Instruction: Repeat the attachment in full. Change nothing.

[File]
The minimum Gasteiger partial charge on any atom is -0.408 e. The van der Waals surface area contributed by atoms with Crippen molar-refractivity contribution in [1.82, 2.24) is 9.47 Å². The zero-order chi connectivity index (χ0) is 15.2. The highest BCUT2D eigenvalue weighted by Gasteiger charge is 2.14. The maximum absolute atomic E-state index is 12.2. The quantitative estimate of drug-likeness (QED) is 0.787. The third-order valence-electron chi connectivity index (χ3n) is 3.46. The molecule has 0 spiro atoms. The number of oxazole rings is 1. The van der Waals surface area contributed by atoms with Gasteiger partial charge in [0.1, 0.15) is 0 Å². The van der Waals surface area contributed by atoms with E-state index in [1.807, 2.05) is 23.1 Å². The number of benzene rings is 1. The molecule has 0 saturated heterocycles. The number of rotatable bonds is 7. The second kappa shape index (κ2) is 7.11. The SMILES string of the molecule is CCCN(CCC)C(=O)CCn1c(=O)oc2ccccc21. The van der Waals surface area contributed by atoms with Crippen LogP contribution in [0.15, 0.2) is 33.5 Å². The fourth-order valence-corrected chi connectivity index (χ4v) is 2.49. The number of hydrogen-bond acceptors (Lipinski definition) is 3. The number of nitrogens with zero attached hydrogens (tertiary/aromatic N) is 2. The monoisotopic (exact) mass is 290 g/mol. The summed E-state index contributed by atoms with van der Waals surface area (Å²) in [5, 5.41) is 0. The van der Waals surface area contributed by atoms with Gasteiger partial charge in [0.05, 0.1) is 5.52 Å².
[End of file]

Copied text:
The minimum Gasteiger partial charge on any atom is -0.408 e. The van der Waals surface area contributed by atoms with Crippen molar-refractivity contribution in [1.82, 2.24) is 9.47 Å². The zero-order chi connectivity index (χ0) is 15.2. The highest BCUT2D eigenvalue weighted by Gasteiger charge is 2.14. The maximum absolute atomic E-state index is 12.2. The quantitative estimate of drug-likeness (QED) is 0.787. The third-order valence-electron chi connectivity index (χ3n) is 3.46. The molecule has 0 spiro atoms. The number of oxazole rings is 1. The van der Waals surface area contributed by atoms with Gasteiger partial charge in [0.1, 0.15) is 0 Å². The van der Waals surface area contributed by atoms with E-state index in [1.807, 2.05) is 23.1 Å². The number of benzene rings is 1. The molecule has 0 saturated heterocycles. The number of rotatable bonds is 7. The second kappa shape index (κ2) is 7.11. The SMILES string of the molecule is CCCN(CCC)C(=O)CCn1c(=O)oc2ccccc21. The van der Waals surface area contributed by atoms with Crippen LogP contribution in [0.15, 0.2) is 33.5 Å². The fourth-order valence-corrected chi connectivity index (χ4v) is 2.49. The number of hydrogen-bond acceptors (Lipinski definition) is 3. The number of nitrogens with zero attached hydrogens (tertiary/aromatic N) is 2. The monoisotopic (exact) mass is 290 g/mol. The summed E-state index contributed by atoms with van der Waals surface area (Å²) in [5, 5.41) is 0. The van der Waals surface area contributed by atoms with Gasteiger partial charge in [0.05, 0.1) is 5.52 Å².